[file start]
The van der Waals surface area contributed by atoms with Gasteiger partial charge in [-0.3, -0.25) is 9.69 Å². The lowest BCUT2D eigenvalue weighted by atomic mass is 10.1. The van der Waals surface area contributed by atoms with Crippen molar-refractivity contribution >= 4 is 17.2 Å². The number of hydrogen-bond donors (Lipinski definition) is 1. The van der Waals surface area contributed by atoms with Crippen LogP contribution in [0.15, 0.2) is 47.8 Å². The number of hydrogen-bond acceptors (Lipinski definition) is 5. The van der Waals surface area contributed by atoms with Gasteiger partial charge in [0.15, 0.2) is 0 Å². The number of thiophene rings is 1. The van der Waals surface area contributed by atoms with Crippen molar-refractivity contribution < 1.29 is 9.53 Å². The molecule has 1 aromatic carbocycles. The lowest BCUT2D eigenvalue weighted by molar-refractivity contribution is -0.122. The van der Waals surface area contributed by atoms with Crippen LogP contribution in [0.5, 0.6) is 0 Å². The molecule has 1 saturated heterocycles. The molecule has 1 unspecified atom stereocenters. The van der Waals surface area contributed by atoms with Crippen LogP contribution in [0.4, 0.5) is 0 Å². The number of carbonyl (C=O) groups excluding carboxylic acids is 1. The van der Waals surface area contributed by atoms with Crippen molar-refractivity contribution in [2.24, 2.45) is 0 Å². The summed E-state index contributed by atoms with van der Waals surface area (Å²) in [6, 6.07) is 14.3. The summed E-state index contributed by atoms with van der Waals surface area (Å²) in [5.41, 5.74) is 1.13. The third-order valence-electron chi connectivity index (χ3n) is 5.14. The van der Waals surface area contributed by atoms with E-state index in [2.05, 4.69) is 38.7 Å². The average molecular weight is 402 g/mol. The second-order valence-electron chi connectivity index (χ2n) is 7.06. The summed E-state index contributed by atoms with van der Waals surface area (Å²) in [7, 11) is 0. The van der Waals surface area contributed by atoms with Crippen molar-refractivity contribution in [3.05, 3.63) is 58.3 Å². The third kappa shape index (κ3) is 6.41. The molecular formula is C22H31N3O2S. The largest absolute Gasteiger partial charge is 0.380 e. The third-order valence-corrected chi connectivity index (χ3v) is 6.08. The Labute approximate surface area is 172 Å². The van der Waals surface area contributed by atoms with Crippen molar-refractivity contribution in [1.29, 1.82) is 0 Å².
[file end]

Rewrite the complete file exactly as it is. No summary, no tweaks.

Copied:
The van der Waals surface area contributed by atoms with Gasteiger partial charge in [-0.3, -0.25) is 9.69 Å². The lowest BCUT2D eigenvalue weighted by atomic mass is 10.1. The van der Waals surface area contributed by atoms with Crippen molar-refractivity contribution >= 4 is 17.2 Å². The number of hydrogen-bond donors (Lipinski definition) is 1. The van der Waals surface area contributed by atoms with Crippen LogP contribution in [0.15, 0.2) is 47.8 Å². The number of hydrogen-bond acceptors (Lipinski definition) is 5. The van der Waals surface area contributed by atoms with Gasteiger partial charge in [0.15, 0.2) is 0 Å². The number of thiophene rings is 1. The van der Waals surface area contributed by atoms with Crippen molar-refractivity contribution < 1.29 is 9.53 Å². The molecule has 1 aromatic carbocycles. The lowest BCUT2D eigenvalue weighted by molar-refractivity contribution is -0.122. The van der Waals surface area contributed by atoms with Crippen LogP contribution in [0.5, 0.6) is 0 Å². The molecule has 1 saturated heterocycles. The molecule has 1 unspecified atom stereocenters. The van der Waals surface area contributed by atoms with Crippen LogP contribution in [0.4, 0.5) is 0 Å². The number of carbonyl (C=O) groups excluding carboxylic acids is 1. The van der Waals surface area contributed by atoms with Crippen molar-refractivity contribution in [2.24, 2.45) is 0 Å². The summed E-state index contributed by atoms with van der Waals surface area (Å²) in [6, 6.07) is 14.3. The summed E-state index contributed by atoms with van der Waals surface area (Å²) in [5.41, 5.74) is 1.13. The third-order valence-electron chi connectivity index (χ3n) is 5.14. The van der Waals surface area contributed by atoms with E-state index in [2.05, 4.69) is 38.7 Å². The average molecular weight is 402 g/mol. The second-order valence-electron chi connectivity index (χ2n) is 7.06. The summed E-state index contributed by atoms with van der Waals surface area (Å²) in [7, 11) is 0. The van der Waals surface area contributed by atoms with Crippen molar-refractivity contribution in [3.05, 3.63) is 58.3 Å². The third kappa shape index (κ3) is 6.41. The molecular formula is C22H31N3O2S. The largest absolute Gasteiger partial charge is 0.380 e. The third-order valence-corrected chi connectivity index (χ3v) is 6.08. The Labute approximate surface area is 172 Å². The van der Waals surface area contributed by atoms with Crippen molar-refractivity contribution in [1.29, 1.82) is 0 Å².